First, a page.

- Next.js + Typescript
- Framer Motion
I'm a big fan of the Framer-motion animation library since I started playing with it a couple of months ago.
It comes in handy when I have to deal with high effect interaction designs.
I decided to dig a little deep more by using it for a simple drag and drop puzzle in a side-project.
I stumbled upon this Dribble design from Dwi Ash, and decided to implement it.
Here is how it looks like:
First, I chose a pixelated and personified version of an apple, as the main puzzle picture.
This choice was made as a visual representation of the company I'm working with called Pommeclic (appleclic in French).
It's more complex than the original dog design, and I had to subdivide it into smaller grid cells.
Then I had to break the character into multiple pieces and add a grid system and pieces IDs to translate the whole thing as React components.
I have done that using Figma.
I decided to go with full css implementation using a data objects to compute both empty slot zones and floating pieces around.
Slots are rows of squared units, each containing utility classes that I defined using Tailwind and based on css variables.
Pieces are grouped squared units, using the same system of utility classes, this is mandatory to be able to render proper bevel effect with light and shadow bevels at the right place.
Then, render the markup is only a matter of looping over these datas into the JSX part.
The index page contains of course lot of additional logic that I can't explain in detail (to keep this article concise), but the whole architecture is based on this showcased CodeSandbox from Matt Perry.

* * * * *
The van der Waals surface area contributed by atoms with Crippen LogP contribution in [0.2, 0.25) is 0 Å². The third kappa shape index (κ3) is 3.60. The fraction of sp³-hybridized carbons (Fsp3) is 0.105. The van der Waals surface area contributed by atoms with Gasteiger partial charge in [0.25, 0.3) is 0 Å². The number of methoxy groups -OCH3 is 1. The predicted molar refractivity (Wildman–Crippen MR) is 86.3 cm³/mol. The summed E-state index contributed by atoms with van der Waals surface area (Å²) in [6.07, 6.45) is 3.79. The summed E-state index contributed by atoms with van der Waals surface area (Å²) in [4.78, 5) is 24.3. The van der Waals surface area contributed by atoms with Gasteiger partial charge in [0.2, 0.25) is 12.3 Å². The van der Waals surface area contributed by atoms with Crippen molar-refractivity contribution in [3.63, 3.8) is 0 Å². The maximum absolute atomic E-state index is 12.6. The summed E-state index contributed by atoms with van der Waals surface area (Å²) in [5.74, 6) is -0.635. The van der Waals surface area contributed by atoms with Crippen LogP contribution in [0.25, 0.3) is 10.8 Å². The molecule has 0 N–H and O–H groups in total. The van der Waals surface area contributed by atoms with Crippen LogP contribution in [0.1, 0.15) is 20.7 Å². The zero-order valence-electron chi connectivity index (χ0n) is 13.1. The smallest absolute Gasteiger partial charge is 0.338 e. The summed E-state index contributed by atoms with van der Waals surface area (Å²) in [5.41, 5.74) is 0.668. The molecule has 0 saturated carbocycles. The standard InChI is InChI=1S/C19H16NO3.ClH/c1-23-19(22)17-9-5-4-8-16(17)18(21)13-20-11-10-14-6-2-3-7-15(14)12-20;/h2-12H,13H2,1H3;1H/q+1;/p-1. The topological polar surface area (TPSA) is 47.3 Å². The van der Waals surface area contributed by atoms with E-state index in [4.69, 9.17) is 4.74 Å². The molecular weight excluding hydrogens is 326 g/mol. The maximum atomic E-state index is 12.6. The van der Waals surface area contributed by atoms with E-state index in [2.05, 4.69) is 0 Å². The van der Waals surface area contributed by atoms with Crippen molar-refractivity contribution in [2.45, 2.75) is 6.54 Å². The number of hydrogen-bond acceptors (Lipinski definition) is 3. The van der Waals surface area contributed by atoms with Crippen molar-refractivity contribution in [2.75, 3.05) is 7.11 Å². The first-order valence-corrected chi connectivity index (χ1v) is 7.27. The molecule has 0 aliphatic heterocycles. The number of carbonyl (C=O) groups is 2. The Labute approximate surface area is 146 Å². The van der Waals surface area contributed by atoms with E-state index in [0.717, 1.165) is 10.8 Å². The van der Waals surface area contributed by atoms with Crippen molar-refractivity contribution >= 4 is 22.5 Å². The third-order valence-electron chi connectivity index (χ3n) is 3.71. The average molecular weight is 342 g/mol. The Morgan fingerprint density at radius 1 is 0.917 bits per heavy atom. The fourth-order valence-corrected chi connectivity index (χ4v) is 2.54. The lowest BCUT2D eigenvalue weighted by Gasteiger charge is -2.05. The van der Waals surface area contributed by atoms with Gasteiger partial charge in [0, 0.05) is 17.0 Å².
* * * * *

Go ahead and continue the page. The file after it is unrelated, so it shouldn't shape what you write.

This CodeSandbox is a simple demo of a Framer Motion shared layout used within a drag and drop feature between 2 zones.
My project is much more complex as I have to handle multiple start and end zones (pieces and slots).
Framer Motion has a built-in drag and drop feature that can be easily implemented on any HTML tags (set as motion.div), using specific attributes and methods (drag, onDrag, onDragStart, onDragEnd, dragElastic, dragTransition..).
I think Framer Motion shines when dealing with shared layouts. It means we can use two different components, but keep only one displayed and animate it smoothly between one and another.
This what is done between a dragged piece and a positioned piece : both are defined at their final positions in their own containers.
I used multiple third party packages that I found useful along the way:
- div100vh: as it's a responsive and centered design, this help to deal with real viewport size on mobile
- Lottie React Player: to implement Lottie Json animations (the firework at puzzle completion)
- clsx: my go-to package to help dealing with complex conditional classes
- usehooks-ts: A very convenient collection of utility hooks written in Typescript
Completing the puzzle display a reward message, and a reset button.
I added a helper on the top-left corner of the screen to trigger the completion, that is useful during the development phase.
Here is how the final stage looks like:
I intend to dig more on this lib as I barely scratched the surface of what is achievable.
I personally didn't use Framer so far but maybe should I?
Don't hesitate to tell me if you identify code smells within the prototype, as I started using React since a bit less than a year and Typescript for a couple of months.